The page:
Jonah Goldberg writes that even after President Bush’s victory at the polls, he gets the same treatment from the press–that he can do nothing right, even when he does exactly what they’ve been carping for:
This has been a constant theme of the last four years. When Bush was allegedly acting unilaterally (Iraq), he was denounced for not being multilateral. When he was multilateral (North Korea), he was denounced for not being unilateral. When Europeans are excluded, that’s bad (again, allegedly Iraq); when Europeans are allowed to take the lead (Iran), that’s bad, too. When Bush “outsourced” the war in Afghanistan by using non-American troops, that was a monumental mistake, according to Kerry and others. When we didn’t outsource the war in Iraq, that was a monumental mistake as well. And so on.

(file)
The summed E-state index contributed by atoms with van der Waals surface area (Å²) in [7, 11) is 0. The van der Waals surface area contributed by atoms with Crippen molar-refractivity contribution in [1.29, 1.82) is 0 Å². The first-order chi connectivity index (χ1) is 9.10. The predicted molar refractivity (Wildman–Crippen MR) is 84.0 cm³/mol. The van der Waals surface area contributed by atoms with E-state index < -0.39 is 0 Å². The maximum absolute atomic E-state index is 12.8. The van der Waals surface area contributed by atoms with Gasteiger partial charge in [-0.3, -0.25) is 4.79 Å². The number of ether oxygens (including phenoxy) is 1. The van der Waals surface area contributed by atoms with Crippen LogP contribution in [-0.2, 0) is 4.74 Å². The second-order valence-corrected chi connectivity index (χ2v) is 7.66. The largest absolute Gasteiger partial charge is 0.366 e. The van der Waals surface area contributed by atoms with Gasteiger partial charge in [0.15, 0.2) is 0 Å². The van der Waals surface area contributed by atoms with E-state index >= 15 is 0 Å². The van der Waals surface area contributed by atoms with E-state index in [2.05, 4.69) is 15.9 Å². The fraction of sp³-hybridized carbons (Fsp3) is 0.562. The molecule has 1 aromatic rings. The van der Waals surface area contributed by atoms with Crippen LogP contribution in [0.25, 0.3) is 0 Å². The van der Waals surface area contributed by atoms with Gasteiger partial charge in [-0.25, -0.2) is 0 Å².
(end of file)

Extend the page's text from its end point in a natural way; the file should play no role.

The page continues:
To understand the president’s Catch-22 with his critics, consider his latest move as he prepares for his second term–shaking up the Central Intelligence Agency. Ever since 9/11 a cacophonic chorus has been calling for shake-ups at the CIA. “Why hasn’t anyone been fired?” demanded everyone from the New York Times and the Democratic Party to the so-called 9/11 families. The 9/11 commission demanded a huge shake-up not only of our intelligence bureaucracy but of the way we think about national security more broadly.
Well, the administration is attempting to do that. Porter Goss, the former chairman of the House Intelligence Committee and a one-time CIA operative himself, is shaking things up.
Read the rest.
In sharp contrast to how the press has portrayed the last four years, check out Colin Powell’s final message to the State Department: not too bad a first term for the president.
Of course, one positive byproduct of the press’s treatment of the president, particularly during this past year, is that it’s made legacy media bias impossible for the left to dispute, without looking very silly in the process.